Bruges food and beer hall offers quality and quantity


Every week, Flanders Today fills you in on the best recipes, culinary events and special eateries. This week: a new food hall in Bruges

On Flemish food and drink

Flanders is rich in the variety of beers on offer, but how’s a person to get around them all without ending up in a puddle on the floor? One answer is tasting small quantities of a wide selection.

The Flemish beer association Zythos, which organises the country’s largest beer festival in Leuven in April, works with 10-centilitre samples, which is enough to get a good taste of the beer without losing the power of rational thought.

That’s something to keep in mind when visiting B Taste in Bruges, a new concept in food halls. Its main attraction is 104 beer taps you get to operate yourself. B Taste is housed in the Oud Sint-Jan site, on the grounds of the medieval hospital and in rooms once used to film the TV series Aspe.

It opened last month with the intention of running daily until 3 January when it would move to weekends only. According to founder Peggy Bobelijn, however, the plan has changed: B Taste will now be open every day on a permanent basis.

B Taste has its own kitchen, but nibbles will mainly be provided by a rotation of stand-holders and food trucks, so the selection will change regularly. When Flanders Today visited, the menu was limited to burgers and spicy potatoes or three varieties of quiche. But the organisers assure us the selection will be broader once the venture finds its feet.

Of a lack of choice in the beers on offer, though, there’s no question: Some 100 choices on any given day, from everyday offerings like Maes Pils and Leffe Blond to rarities like the Scheldebrouwerij range, Brouwerij Verzet, Prearis and, of course, Brugse Zot and Straffe Hendrik from Bruges brewery De Halve Maan.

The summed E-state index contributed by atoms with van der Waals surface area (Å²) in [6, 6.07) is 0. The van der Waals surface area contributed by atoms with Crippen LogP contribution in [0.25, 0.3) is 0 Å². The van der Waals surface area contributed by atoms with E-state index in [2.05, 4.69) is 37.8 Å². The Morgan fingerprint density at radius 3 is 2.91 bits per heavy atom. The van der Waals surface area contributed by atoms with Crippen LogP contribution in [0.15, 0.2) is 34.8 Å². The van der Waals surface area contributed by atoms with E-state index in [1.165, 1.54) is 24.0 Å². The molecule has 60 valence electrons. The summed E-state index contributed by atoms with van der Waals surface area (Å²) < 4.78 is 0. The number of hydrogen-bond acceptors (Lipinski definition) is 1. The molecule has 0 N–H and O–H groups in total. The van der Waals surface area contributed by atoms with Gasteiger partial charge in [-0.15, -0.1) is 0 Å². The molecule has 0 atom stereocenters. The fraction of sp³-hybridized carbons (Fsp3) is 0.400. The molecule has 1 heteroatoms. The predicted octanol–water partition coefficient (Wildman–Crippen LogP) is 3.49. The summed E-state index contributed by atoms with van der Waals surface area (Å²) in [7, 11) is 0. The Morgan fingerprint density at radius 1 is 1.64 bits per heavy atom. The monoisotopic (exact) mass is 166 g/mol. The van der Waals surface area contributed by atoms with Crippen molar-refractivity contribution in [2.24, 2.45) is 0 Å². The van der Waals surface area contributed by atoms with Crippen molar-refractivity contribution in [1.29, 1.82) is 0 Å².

You pay €10 as a starter, which gives you a glass to keep and €5 credit on a swipe card that registers exactly how much you’ve poured. When your credit is up, refills are available for whatever sum you choose. You won’t get round everything in one day, but at least you will be able to walk out the door unaided.

Photo courtesy B Taste

Belgian beer

Belgium has a beer-brewing tradition going back centuries and is known around the world for both its beer culture and hundreds of craft brews.
History - Beer culture has been recognised by Unesco as part of Flanders’ Intangible Cultural Heritage. The local beer culture dates to the middle ages, when farmers brewed their own beer from the rich harvests of local grain, later transferring brewing to local guilds and abbeys.
Beer styles - The main styles include lambics, white beers, fruit beers, Trappists and abbey beers. The Trappist beer Westvleteren 12, brewed by a dozen monks in a small West Flanders town, is regularly rated by various sources as the best beer in the world.
Exports - Sixty percent of the Belgian beer production is exported abroad, with France, Germany, the Netherlands and the US the largest markets.

Litres of beer annually consumed per person in Belgium


breweries in Flanders


million hectolitres of beer produced in Belgium in 2012